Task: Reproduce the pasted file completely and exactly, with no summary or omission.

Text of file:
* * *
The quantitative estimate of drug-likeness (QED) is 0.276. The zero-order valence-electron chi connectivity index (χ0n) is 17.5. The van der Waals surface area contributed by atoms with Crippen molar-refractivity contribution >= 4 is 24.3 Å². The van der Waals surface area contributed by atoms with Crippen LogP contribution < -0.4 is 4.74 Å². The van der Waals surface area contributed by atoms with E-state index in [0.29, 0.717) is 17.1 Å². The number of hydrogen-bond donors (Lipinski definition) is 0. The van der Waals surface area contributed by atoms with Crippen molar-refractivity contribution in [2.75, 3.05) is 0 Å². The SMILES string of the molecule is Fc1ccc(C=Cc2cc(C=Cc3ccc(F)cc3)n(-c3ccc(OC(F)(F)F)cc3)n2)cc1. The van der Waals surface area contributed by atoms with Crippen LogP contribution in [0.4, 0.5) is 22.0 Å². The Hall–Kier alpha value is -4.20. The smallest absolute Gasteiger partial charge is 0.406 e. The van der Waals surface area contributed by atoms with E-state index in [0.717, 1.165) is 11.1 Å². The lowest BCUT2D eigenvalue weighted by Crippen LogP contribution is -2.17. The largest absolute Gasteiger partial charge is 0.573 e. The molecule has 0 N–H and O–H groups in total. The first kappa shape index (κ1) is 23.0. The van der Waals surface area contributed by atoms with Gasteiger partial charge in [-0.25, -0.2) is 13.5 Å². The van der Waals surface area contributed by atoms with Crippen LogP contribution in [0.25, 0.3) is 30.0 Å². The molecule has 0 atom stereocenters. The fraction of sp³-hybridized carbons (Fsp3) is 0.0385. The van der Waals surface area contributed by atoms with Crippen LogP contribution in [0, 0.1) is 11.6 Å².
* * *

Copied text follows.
The quantitative estimate of drug-likeness (QED) is 0.276. The zero-order valence-electron chi connectivity index (χ0n) is 17.5. The van der Waals surface area contributed by atoms with Crippen molar-refractivity contribution >= 4 is 24.3 Å². The van der Waals surface area contributed by atoms with Crippen LogP contribution < -0.4 is 4.74 Å². The van der Waals surface area contributed by atoms with E-state index in [0.29, 0.717) is 17.1 Å². The number of hydrogen-bond donors (Lipinski definition) is 0. The van der Waals surface area contributed by atoms with Crippen molar-refractivity contribution in [2.75, 3.05) is 0 Å². The SMILES string of the molecule is Fc1ccc(C=Cc2cc(C=Cc3ccc(F)cc3)n(-c3ccc(OC(F)(F)F)cc3)n2)cc1. The van der Waals surface area contributed by atoms with Crippen LogP contribution in [0.4, 0.5) is 22.0 Å². The Hall–Kier alpha value is -4.20. The smallest absolute Gasteiger partial charge is 0.406 e. The van der Waals surface area contributed by atoms with E-state index in [0.717, 1.165) is 11.1 Å². The lowest BCUT2D eigenvalue weighted by Crippen LogP contribution is -2.17. The largest absolute Gasteiger partial charge is 0.573 e. The molecule has 0 N–H and O–H groups in total. The first kappa shape index (κ1) is 23.0. The van der Waals surface area contributed by atoms with Gasteiger partial charge in [-0.25, -0.2) is 13.5 Å². The van der Waals surface area contributed by atoms with Crippen LogP contribution in [0.25, 0.3) is 30.0 Å². The molecule has 0 atom stereocenters. The fraction of sp³-hybridized carbons (Fsp3) is 0.0385. The van der Waals surface area contributed by atoms with Crippen LogP contribution in [0, 0.1) is 11.6 Å².